The Art of Being Fake.The Journey Church (aka where I spend 75% of my life) is located in a foreclosed barbecue restaurant. Big Daddy J's Barbecue, to be precise. The story begins like this: Big Daddy J's was my favorite restaurant, but then they foreclosed. The Journey Church used to be wedged between an antique shop and a bookstore. Our landlord kicked us out, and Big Daddy J's was the best (and only) option. Plus, it had it's own parking lot.
So, our church has a kitchen, which was cool. And that kitchen is where I now am carrying a huge crock-pot full of macaroni, for the Women's Luncheon. I know, it's as stupid as it sounds. It's basically all of the women of the church sitting around a table, talking about what flavor of coffee creamer to buy for the church and what color to paint the bathrooms.
Our church, which used to be focused on God, is now focused on appearances. The one thing I could count on in my life has changed. Well, except for Zach.
Speaking of, as I walk out of the kitchen, my face smacks Zach's chest. I stumble backwards, and then look at him. His face looks so guilty and shocked that I can't help but bust out laughing.
Zach is the epitome of... awesome. He plays the drums, he draws on his shoes, and he's got great hair. It's blonde and thick, and I like running my fingers through it; it's not as creepy as it sounds. Zach has hazel eyes and he's really tall. He's only 17, 1 year older then me, but he looks like a senior in high school.
"Watch where you're going, Zachary," I say teasingly. Zach is my best friend, the bestest best friend anyone ever had ever.
"Sorry, Bentley," he says, smiling a wide smile. I can't help but smile back.
"Would you like to help me set up the pre-k room?" I ask. He nods, and we walk towards the back of the building, where all of the snot-nosed, drooly kids learn about God. He takes the chairs off of the tables, while I write the lesson on the chalkboard. When I turn around, Zach is staring at me.
"What?" I demand. I don't like for people to stare at me; it makes me uncomfortable, as I'm sure it does with everyone else.
"Nothing," he says, looking down sheepishly, his hair falling into his eyes. I sigh.
"BENTLEY MARIE," my mother calls, her loud voice filling the building.
"What now?" I mutter, walking back towards the main hall. Zach follows behind me silently.
"Yes, ma'am?" I say.
My mother turns around. She's the kind of woman this town breeds; fake nails, fake blonde hair, hooped earrings, and the constant need to appear perfect at any moment.
"Bentley, honey, would you get the bread and juice ready for Communion?" she asks, looking down at her phone.
"Yes, ma'am," I say as I wheel around towards the kitchen. Zach follows like a little puppy.
"Will you get me the grape juice, please?" I ask him. I look around for the loaf of bread, but it's nowhere to be seen.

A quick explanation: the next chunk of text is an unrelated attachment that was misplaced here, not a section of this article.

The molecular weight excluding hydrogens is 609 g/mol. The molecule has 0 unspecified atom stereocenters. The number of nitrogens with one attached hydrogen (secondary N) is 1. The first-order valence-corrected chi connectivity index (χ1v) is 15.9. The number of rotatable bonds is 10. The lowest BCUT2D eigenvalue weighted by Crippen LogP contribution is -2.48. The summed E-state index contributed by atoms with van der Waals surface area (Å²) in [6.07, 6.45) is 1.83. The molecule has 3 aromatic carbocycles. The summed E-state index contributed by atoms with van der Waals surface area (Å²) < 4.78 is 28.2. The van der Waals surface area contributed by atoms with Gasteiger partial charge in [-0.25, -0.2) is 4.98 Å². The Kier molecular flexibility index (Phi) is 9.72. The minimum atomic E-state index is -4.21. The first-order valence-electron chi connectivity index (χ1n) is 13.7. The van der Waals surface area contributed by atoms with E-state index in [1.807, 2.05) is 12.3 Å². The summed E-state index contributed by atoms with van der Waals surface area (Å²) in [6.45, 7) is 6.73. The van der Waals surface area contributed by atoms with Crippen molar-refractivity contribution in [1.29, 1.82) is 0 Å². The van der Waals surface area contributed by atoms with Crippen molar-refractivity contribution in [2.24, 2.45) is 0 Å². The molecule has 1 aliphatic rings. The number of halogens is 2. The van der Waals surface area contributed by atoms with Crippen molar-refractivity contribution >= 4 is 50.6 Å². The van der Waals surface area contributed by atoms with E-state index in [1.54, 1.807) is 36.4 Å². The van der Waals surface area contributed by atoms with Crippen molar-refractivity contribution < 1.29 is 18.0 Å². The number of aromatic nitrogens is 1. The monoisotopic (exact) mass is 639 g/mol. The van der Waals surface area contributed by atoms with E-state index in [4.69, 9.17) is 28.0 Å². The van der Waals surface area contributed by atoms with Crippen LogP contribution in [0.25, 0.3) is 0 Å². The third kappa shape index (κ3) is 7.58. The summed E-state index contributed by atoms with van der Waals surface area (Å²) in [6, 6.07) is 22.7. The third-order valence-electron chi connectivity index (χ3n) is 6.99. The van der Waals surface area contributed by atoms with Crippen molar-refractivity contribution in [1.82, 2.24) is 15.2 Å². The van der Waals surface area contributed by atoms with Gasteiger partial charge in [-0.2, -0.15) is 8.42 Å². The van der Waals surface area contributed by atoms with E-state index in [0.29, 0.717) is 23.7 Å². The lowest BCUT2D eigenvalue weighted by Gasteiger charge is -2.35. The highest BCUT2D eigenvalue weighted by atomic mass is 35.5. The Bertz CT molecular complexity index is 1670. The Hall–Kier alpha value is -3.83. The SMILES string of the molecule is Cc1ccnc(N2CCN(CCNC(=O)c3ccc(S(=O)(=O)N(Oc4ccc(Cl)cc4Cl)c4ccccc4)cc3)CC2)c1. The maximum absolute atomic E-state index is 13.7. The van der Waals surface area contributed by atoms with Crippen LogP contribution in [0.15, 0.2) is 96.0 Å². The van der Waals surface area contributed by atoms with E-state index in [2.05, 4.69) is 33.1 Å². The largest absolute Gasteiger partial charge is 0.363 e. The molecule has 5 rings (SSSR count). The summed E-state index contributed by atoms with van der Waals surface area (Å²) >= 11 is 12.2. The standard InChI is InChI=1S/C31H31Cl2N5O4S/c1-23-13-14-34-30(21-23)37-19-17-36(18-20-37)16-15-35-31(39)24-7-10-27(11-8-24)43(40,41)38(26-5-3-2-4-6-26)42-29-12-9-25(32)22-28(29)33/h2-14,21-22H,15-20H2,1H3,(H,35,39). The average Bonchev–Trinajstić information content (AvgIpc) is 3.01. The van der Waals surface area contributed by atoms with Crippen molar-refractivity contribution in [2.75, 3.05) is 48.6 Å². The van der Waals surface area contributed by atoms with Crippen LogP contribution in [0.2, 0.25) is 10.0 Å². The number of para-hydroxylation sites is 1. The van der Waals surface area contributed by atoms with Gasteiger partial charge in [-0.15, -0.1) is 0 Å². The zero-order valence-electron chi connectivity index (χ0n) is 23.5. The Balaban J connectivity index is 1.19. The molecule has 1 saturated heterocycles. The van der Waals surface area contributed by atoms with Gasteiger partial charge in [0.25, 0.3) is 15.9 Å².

"Where is the stupid bread? I brought it in here yesterday." I finally spot it on the top of an unstable shelf. I place my foot on the bottom shelf, and then the other foot. I stretch on my toes, reaching my arms until my fingers brush the bag holding the bread. I just barely hook it with my finger before the shelf gives way and falls on top of me.
"Honey, what happened?" my mother asks. She helps me up. I notice a couple of the church members are in here, concern in their eyes.
"Sorry to make such a mess, Mom. I was just trying to get the bread and the shelf collapsed on me." I bend down, picking up the bag with the bread. "Got it."
"Are you hurt?" she asks. I shake my head.
"No, Mom, I'm fine. Seriously. Don't worry, I fall all the time." I try to smile through the blossoming pain on the back of my head.
"Well," she says. "The service starts in ten minutes, so don't mess around." My mom turns on her heel and walks out, the church members following behind her.
"'Don't mess around'," I imitate her in a nasal voice. "Yeah, because trying to get bread for the damn communion and then falling is 'messing around.'"
"Bent, it's okay," Zach says.
"I just get so fed up with her!" I say, throwing the bread on the counter. "She wants me to do everything for her, but then gets mad at me because of the way I do it! If she wants it done so damn perfect, why doesn't she just do it herself?"
I grab a glass pitcher and pour grape juice into it, then put the loaf of bread on a plate.
"Let's go," I mumble.
The church service is over, finally, and we get home. I'm thrilled, because this means I get to escape to my room. My head still aches, so I pop some Tylenols and hide in my room.
I flop down on my bed, and a wave of exhaustion rolls over me. My eyes snap shut, and I'm asleep before I know it.
It feels like only seconds that I've been asleep. But a loud, startling noise wakes me up and sends panic through me. I hear the very distinct sound of a gunshot. I stand up, my vision turning purple as the blood rushing down my body. I sway for a second, and hit the ground.
I hear the front door slam, and then a scream.
"Robert!" my mom screams. Dad... Oh god, Dad!
I fling my bedroom door open and fly down the stairs. I'm outside in seconds.
I stop in my tracks just as I step onto the porch. My mom is on her knees, sobbing, my father's head in her hands. I can see her mouth, and I see that it is moving. She's saying something, or yelling. But I can no longer hear, I can no longer feel. I can only see what's happening.
I see my father's lifeless body, blood pouring out of a hole in his white church shirt. His mouth hangs open, with blood steadily streaming out of it. His eyes are open, a milky film over them. I see terror in his lifeless eyes.
By the time my mind has processed this image, my vision turns black and I hit the ground.